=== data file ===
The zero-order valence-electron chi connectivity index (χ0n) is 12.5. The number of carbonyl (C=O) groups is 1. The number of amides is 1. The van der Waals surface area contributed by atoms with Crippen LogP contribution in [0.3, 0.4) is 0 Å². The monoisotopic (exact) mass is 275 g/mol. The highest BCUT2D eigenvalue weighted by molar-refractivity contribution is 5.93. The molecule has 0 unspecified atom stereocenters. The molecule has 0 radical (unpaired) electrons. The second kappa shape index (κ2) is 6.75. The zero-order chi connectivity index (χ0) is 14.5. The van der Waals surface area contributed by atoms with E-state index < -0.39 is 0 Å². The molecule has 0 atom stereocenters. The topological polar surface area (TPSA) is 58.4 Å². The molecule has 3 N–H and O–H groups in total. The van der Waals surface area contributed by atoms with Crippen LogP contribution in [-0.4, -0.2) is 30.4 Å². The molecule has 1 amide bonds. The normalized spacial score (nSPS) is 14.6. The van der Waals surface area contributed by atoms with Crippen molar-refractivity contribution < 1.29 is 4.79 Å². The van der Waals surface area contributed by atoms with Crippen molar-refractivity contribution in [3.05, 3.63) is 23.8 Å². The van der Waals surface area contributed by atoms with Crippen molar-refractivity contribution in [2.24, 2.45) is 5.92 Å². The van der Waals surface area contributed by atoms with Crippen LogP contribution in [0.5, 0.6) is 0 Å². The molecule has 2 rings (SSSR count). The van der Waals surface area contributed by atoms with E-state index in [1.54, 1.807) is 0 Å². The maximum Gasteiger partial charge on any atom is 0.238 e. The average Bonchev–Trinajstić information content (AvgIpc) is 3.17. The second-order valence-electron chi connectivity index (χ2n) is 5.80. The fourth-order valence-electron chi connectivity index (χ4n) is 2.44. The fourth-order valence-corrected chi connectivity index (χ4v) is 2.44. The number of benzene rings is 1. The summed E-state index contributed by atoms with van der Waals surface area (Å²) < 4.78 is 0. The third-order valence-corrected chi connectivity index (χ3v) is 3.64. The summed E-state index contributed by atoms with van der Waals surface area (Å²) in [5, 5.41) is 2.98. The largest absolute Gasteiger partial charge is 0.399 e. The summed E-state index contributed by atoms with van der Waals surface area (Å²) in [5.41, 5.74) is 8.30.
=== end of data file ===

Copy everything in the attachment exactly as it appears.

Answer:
The zero-order valence-electron chi connectivity index (χ0n) is 12.5. The number of carbonyl (C=O) groups is 1. The number of amides is 1. The van der Waals surface area contributed by atoms with Crippen LogP contribution in [0.3, 0.4) is 0 Å². The monoisotopic (exact) mass is 275 g/mol. The highest BCUT2D eigenvalue weighted by molar-refractivity contribution is 5.93. The molecule has 0 unspecified atom stereocenters. The molecule has 0 radical (unpaired) electrons. The second kappa shape index (κ2) is 6.75. The zero-order chi connectivity index (χ0) is 14.5. The van der Waals surface area contributed by atoms with E-state index < -0.39 is 0 Å². The molecule has 0 atom stereocenters. The topological polar surface area (TPSA) is 58.4 Å². The molecule has 3 N–H and O–H groups in total. The van der Waals surface area contributed by atoms with Crippen LogP contribution in [-0.4, -0.2) is 30.4 Å². The molecule has 1 amide bonds. The normalized spacial score (nSPS) is 14.6. The van der Waals surface area contributed by atoms with Crippen molar-refractivity contribution < 1.29 is 4.79 Å². The van der Waals surface area contributed by atoms with Crippen molar-refractivity contribution in [3.05, 3.63) is 23.8 Å². The van der Waals surface area contributed by atoms with Crippen molar-refractivity contribution in [2.24, 2.45) is 5.92 Å². The van der Waals surface area contributed by atoms with Crippen LogP contribution in [0.5, 0.6) is 0 Å². The molecule has 2 rings (SSSR count). The van der Waals surface area contributed by atoms with E-state index in [1.54, 1.807) is 0 Å². The maximum Gasteiger partial charge on any atom is 0.238 e. The average Bonchev–Trinajstić information content (AvgIpc) is 3.17. The second-order valence-electron chi connectivity index (χ2n) is 5.80. The fourth-order valence-electron chi connectivity index (χ4n) is 2.44. The fourth-order valence-corrected chi connectivity index (χ4v) is 2.44. The number of benzene rings is 1. The summed E-state index contributed by atoms with van der Waals surface area (Å²) < 4.78 is 0. The third-order valence-corrected chi connectivity index (χ3v) is 3.64. The summed E-state index contributed by atoms with van der Waals surface area (Å²) in [5, 5.41) is 2.98. The largest absolute Gasteiger partial charge is 0.399 e. The summed E-state index contributed by atoms with van der Waals surface area (Å²) in [5.41, 5.74) is 8.30.